Banks, Others May Lose over Rs90,000 Crore as Videocon Sinks
The beleaguered Videocon group has admitted to stupendous outstandings to various lenders—public and private—amounting to over Rs90,000 crore, making it perhaps the biggest corporate bankruptcy case in Indian banking history, official sources said on Thursday.
 
The two main group companies—Videocon Industries Ltd (VIL) and Videocon Telecommunication Ltd. (VTL)—owe Rs59,451.87 crore and Rs26,673.81 crore, respectively or a staggering Rs.86,125.68 crore to Indian banks, led by the State Bank of India (SBI).
 
Besides, 731 other operational creditors have made separate claims of Rs31,117, 971,029 (VIL) and Rs12,669,978,507 (VTL) for a total of over Rs90,000 crore, the sources said.
 
Interestingly, even the Group promoters—Venugopal Dhoot, Pradipkumar Dhoot and Rajkumar Dhoot—have also filed claims of Rs57,823.24 crores on the basis of personal guarantees provided by them for various facilities availed/guaranteed by VIL, which are under evaluation.
 
The VTL has also claimed Rs17,86,94,69,659 from VIL on which there is no dispute and has been accepted in toto.
 
This and other data has been uploaded by the company's Resolution Professional (RP) on its website today for varing periods ranging from November 2018 to January 2019.
 
Industry sources say this will be the biggest private sector bankruptcy in India after the Insolvency and Bankruptcy Code was introduced in 2016 for debt resolution—with wide-ranging ramifications for both the corporate world and the banking sector.
 
Last year, the company was sent by the SBI to the National Company Law Tribunal after the Dhoot-family owned company defaulted on its loans.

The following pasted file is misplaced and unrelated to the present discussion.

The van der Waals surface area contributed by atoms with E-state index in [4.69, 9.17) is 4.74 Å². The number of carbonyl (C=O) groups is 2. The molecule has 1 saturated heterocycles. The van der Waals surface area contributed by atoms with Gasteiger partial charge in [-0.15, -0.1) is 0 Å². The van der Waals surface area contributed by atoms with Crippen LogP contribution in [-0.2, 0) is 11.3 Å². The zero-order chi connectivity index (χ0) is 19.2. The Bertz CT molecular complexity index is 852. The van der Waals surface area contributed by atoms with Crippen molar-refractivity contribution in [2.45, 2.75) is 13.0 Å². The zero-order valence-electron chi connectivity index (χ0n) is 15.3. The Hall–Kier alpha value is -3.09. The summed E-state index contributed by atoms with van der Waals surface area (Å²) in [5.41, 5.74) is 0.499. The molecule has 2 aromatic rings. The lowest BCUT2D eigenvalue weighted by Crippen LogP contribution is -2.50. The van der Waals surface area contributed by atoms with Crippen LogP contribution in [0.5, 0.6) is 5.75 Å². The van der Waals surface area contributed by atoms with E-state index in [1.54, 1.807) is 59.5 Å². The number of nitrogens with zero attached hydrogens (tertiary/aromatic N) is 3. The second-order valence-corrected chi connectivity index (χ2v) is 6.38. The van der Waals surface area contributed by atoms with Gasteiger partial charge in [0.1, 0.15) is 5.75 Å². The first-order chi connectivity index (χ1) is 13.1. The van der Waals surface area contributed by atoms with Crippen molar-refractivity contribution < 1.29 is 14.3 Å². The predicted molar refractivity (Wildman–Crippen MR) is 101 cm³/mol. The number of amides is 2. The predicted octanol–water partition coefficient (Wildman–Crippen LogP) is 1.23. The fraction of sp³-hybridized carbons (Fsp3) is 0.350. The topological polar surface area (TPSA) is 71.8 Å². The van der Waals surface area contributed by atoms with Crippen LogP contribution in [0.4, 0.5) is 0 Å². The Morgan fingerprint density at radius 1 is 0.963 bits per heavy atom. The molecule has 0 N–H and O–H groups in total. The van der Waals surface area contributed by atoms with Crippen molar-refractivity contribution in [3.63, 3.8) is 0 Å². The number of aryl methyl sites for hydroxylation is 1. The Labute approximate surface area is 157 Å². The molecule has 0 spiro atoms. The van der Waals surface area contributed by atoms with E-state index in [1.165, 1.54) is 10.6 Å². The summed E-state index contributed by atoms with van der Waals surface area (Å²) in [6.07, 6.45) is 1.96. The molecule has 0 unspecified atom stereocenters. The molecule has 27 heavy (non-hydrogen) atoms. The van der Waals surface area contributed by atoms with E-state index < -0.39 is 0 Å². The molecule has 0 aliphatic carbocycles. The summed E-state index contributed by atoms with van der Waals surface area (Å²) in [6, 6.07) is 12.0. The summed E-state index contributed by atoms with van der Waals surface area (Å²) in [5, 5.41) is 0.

As per the IBC regulations, the company's board of directors has been suspended and a RP appointed to manage its routine daily operations.
 
Revealing the figures of claims, VIL has named a whopping 54 Indian and foreign banks, financial institutions and even a cooperative bank to whom it owes a staggering Rs 59,451.87 crore.
 
Against this, claims of Rs57,443.62 crore have been admitted while claims of Rs1,149.57 crore have been rejected and those worth Rs.782.24 crore are being verified.
 
There's the ICICI Bank with a claim of Rs3,318.08 crore on VIL and another Rs1,439 crore on VTL.
 
It may be recalled that in January this year, the CBI had booked the then ICICI Bank managing director and CEO (chief executive officer) Chanda Kochhar, her husband Deepak Kochhar, VIL's Venugopal Dhoot and others, in an alleged quid pro quo loan scam, for criminal conspiracy and cheating.
 
Later that month, Chanda Kochhar quit but, in a drastic action, she was sacked by the Bank which also revoked all her entitlements and appointed a new COO (chief operating officer), Sandeep Bakshi, in her place.
 
On 31st January, the Justice BN Shrikrishna committee appointed to probe the scam found her guilty of flouting the ICICI Bank's code of conduct as she failed to discharge her fiduciary functions to rescue herself to avoid any conflict of interest.
 
Among the claims of VIL's 54 lenders are 34 banks with SBI making the biggest claim of Rs11,175.25 crore; from VTL's total 34 lenders, SBI has claimed the highest amount of Rs4,605.15 crore.
 
From VIL, the second highest claimant is IDBI with Rs9,561.67 crore crore. From VTL, the Central Bank of India is the second biggest claimant with Rs3,073.16 crore.
 
From VIL, the Latur Urban Cooperative Bank (Maharashtra) is the lowest claimant with Rs33 lakh and from VTL, the lowest claim has been submitted by Bank of Maharashtra for Rs21.13 crore.